You could be forgiven for thinking that database security should actually be down to the RDBMS (Relational Database Management System) vendors.
After all, they are the experts and should, in theory, be the ones to go to for security but, in practice, they actually only offer a small part of the security needed.
Some of the more critical security needs are already included in the relational database platform – access control, identity managements, network communication encryption, etc. – but that still leaves an awful lot to be covered.
In some cases, the security that the RDBMS vendor offers just isn’t robust enough for enterprise use, not having enough information or with too-slow encryption, for example.
One of the biggest problems faced today is the fact that requirements for enterprise compliance and security tend to be more focused on data and not on the infrastructure itself and, for that reason, database security tools play a major part in protecting information stored in the data center.
So what exactly is database security?
Database security is an umbrella term for the different measures that are needed to secure and protect a database from unauthorized access and malicious attacks and threats.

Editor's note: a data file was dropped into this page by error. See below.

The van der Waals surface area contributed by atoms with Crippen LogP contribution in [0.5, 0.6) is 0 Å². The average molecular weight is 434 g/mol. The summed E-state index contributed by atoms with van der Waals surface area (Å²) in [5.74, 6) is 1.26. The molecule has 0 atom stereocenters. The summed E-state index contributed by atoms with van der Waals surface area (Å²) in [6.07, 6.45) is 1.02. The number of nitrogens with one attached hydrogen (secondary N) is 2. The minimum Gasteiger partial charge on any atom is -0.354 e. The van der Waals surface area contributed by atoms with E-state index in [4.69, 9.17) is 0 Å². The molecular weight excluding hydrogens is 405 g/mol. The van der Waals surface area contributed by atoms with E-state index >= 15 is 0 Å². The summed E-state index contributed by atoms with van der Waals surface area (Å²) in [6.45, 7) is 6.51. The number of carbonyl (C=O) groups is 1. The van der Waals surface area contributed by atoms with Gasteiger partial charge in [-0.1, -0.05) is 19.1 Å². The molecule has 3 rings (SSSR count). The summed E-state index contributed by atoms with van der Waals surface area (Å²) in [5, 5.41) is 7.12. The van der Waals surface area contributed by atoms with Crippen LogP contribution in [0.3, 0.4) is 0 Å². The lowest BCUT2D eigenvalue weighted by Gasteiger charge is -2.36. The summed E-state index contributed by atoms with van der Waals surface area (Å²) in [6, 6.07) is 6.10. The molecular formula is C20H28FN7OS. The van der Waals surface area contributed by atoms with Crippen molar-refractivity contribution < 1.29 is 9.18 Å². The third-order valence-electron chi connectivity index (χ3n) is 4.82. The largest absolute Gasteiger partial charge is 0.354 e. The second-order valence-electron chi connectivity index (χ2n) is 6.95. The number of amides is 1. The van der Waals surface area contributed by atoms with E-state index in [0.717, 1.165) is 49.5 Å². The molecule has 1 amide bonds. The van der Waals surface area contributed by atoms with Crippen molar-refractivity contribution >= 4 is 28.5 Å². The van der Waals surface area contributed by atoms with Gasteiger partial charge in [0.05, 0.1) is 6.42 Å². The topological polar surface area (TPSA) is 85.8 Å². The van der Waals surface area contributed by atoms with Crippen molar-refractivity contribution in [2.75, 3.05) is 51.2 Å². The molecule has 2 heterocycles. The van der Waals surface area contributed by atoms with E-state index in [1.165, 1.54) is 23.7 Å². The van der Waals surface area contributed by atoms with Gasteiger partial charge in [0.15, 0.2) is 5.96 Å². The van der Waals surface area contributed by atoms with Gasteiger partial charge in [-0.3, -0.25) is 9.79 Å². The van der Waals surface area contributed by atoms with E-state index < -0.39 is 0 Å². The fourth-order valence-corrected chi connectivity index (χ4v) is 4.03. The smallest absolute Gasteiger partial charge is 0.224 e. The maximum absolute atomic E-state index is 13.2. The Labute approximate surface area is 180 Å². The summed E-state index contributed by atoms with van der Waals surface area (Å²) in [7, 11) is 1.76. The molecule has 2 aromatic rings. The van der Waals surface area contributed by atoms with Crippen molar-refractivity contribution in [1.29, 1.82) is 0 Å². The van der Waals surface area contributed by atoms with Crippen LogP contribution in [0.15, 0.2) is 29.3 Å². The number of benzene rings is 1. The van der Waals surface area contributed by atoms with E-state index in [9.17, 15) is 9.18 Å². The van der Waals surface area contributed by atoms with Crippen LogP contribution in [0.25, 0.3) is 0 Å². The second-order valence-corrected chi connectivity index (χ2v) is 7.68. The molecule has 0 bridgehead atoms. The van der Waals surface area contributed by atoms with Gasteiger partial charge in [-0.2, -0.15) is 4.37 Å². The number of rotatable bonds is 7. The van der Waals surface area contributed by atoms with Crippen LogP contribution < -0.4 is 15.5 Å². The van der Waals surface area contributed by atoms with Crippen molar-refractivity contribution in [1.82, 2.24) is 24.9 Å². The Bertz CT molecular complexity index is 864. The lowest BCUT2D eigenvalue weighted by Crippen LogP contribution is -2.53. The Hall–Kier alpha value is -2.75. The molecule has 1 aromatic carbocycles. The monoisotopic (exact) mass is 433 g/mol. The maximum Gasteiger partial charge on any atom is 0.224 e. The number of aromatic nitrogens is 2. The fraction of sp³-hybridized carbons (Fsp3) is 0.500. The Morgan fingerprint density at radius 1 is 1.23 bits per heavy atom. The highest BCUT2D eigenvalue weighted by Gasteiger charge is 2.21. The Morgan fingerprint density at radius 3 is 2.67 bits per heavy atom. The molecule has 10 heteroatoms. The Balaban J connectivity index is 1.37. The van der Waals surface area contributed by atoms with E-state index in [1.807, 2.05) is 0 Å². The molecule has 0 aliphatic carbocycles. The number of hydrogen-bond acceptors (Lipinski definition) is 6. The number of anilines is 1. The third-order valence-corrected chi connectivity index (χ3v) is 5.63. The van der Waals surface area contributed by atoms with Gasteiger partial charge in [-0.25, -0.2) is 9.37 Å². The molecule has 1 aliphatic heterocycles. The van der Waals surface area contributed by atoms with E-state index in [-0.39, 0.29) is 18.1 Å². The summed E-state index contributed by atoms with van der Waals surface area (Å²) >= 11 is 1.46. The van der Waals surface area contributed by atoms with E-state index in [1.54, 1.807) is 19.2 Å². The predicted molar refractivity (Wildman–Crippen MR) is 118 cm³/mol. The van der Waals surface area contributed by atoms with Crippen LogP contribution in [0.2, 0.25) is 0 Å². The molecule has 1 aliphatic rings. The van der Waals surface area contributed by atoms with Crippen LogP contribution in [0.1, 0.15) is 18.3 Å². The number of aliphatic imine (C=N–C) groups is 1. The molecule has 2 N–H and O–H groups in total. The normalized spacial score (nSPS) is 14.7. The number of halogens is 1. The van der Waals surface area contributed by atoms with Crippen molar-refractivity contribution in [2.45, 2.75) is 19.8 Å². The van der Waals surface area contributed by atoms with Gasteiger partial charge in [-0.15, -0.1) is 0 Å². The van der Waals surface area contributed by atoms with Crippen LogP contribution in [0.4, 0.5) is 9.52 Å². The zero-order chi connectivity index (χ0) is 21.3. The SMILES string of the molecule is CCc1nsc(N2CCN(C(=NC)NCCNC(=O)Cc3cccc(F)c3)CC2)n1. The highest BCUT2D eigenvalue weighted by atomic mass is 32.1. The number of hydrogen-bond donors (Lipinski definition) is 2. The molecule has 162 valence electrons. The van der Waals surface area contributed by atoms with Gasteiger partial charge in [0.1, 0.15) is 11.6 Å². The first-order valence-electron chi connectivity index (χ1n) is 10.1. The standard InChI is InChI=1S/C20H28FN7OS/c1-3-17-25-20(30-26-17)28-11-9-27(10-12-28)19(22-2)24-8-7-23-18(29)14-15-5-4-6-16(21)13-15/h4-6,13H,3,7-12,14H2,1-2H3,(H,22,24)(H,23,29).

Included under this umbrella are a vast array of different tools, processes, and methodologies that ensure a database and its contents are kept secure.
As well as covering what security is required, it also covers enforcement of the security on all the different components and aspects of the databases, including:
- The data that is stored in the database
- The database server
- The DBMS – Database Management System
- Any other database workflow applications
Database security should be an integral part of the overall enterprise security planning and it should be implemented, monitored and maintained by an IT security professional, such as a database administrator.
Some of the security controls and implementations include:
- Restriction of the unauthorized use of or access to the database. This is done through the implementation of strong and/or multifactor access along with data management control
- Load testing, stress testing and capacity testing of each database to make sure that it will not crash if subjected to a DDoS – Distributed Denial of Service attack or just through sheer user overload
- Ensuring physical security of the database server and all the backup equipment to keep it secure from tampering, unauthorized access, theft and from natural disasters
- Constant monitoring and review of the existing systems for known vulnerabilities and for the unknown ones. The definition of an implementation of a plan to deal with the ones that have already happened and mitigate them for the future.
All of this has to be included in the enterprise security plan right from the beginning.
If the databases cannot be kept secure then the data contained within them is at high risk of compromise.
This puts them at the top of the list for importance, not left to RDBMS vendors to deal with.